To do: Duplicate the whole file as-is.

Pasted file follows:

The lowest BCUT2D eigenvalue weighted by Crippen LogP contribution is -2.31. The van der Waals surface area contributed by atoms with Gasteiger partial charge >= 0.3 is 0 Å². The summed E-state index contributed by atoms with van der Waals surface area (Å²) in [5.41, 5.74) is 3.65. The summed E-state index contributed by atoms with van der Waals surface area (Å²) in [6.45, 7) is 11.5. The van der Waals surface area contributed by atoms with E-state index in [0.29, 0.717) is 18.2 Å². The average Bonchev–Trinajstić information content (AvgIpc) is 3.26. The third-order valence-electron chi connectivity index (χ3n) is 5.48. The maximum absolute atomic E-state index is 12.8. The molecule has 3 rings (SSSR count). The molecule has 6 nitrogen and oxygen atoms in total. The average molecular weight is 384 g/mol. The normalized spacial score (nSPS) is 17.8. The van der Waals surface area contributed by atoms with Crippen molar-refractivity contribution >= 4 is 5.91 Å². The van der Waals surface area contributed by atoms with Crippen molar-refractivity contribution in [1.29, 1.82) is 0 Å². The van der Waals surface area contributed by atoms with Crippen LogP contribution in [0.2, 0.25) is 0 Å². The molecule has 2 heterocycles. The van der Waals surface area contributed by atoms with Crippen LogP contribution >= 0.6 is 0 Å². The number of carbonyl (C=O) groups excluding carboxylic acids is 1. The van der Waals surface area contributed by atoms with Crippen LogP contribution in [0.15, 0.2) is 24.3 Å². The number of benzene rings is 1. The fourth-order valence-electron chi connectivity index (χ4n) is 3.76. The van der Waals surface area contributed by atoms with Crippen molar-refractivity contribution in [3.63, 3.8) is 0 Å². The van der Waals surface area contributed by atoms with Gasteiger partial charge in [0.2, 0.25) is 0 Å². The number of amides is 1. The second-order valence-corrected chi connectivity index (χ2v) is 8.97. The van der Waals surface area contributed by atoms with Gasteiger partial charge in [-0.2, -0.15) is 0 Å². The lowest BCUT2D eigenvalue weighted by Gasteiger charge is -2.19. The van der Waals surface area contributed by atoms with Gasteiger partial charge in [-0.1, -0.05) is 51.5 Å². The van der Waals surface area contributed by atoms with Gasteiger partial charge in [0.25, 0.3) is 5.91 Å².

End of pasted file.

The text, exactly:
The lowest BCUT2D eigenvalue weighted by Crippen LogP contribution is -2.31. The van der Waals surface area contributed by atoms with Gasteiger partial charge >= 0.3 is 0 Å². The summed E-state index contributed by atoms with van der Waals surface area (Å²) in [5.41, 5.74) is 3.65. The summed E-state index contributed by atoms with van der Waals surface area (Å²) in [6.45, 7) is 11.5. The van der Waals surface area contributed by atoms with E-state index in [0.29, 0.717) is 18.2 Å². The average Bonchev–Trinajstić information content (AvgIpc) is 3.26. The third-order valence-electron chi connectivity index (χ3n) is 5.48. The maximum absolute atomic E-state index is 12.8. The molecule has 3 rings (SSSR count). The molecule has 6 nitrogen and oxygen atoms in total. The average molecular weight is 384 g/mol. The normalized spacial score (nSPS) is 17.8. The van der Waals surface area contributed by atoms with Crippen molar-refractivity contribution >= 4 is 5.91 Å². The van der Waals surface area contributed by atoms with Crippen molar-refractivity contribution in [1.29, 1.82) is 0 Å². The van der Waals surface area contributed by atoms with Crippen LogP contribution in [0.2, 0.25) is 0 Å². The molecule has 2 heterocycles. The van der Waals surface area contributed by atoms with Crippen LogP contribution >= 0.6 is 0 Å². The number of carbonyl (C=O) groups excluding carboxylic acids is 1. The van der Waals surface area contributed by atoms with Crippen LogP contribution in [0.15, 0.2) is 24.3 Å². The number of benzene rings is 1. The fourth-order valence-electron chi connectivity index (χ4n) is 3.76. The van der Waals surface area contributed by atoms with Crippen molar-refractivity contribution in [3.63, 3.8) is 0 Å². The van der Waals surface area contributed by atoms with Gasteiger partial charge in [0.2, 0.25) is 0 Å². The number of amides is 1. The second-order valence-corrected chi connectivity index (χ2v) is 8.97. The van der Waals surface area contributed by atoms with Gasteiger partial charge in [-0.2, -0.15) is 0 Å². The lowest BCUT2D eigenvalue weighted by Gasteiger charge is -2.19. The van der Waals surface area contributed by atoms with Gasteiger partial charge in [-0.1, -0.05) is 51.5 Å². The van der Waals surface area contributed by atoms with Gasteiger partial charge in [0.25, 0.3) is 5.91 Å².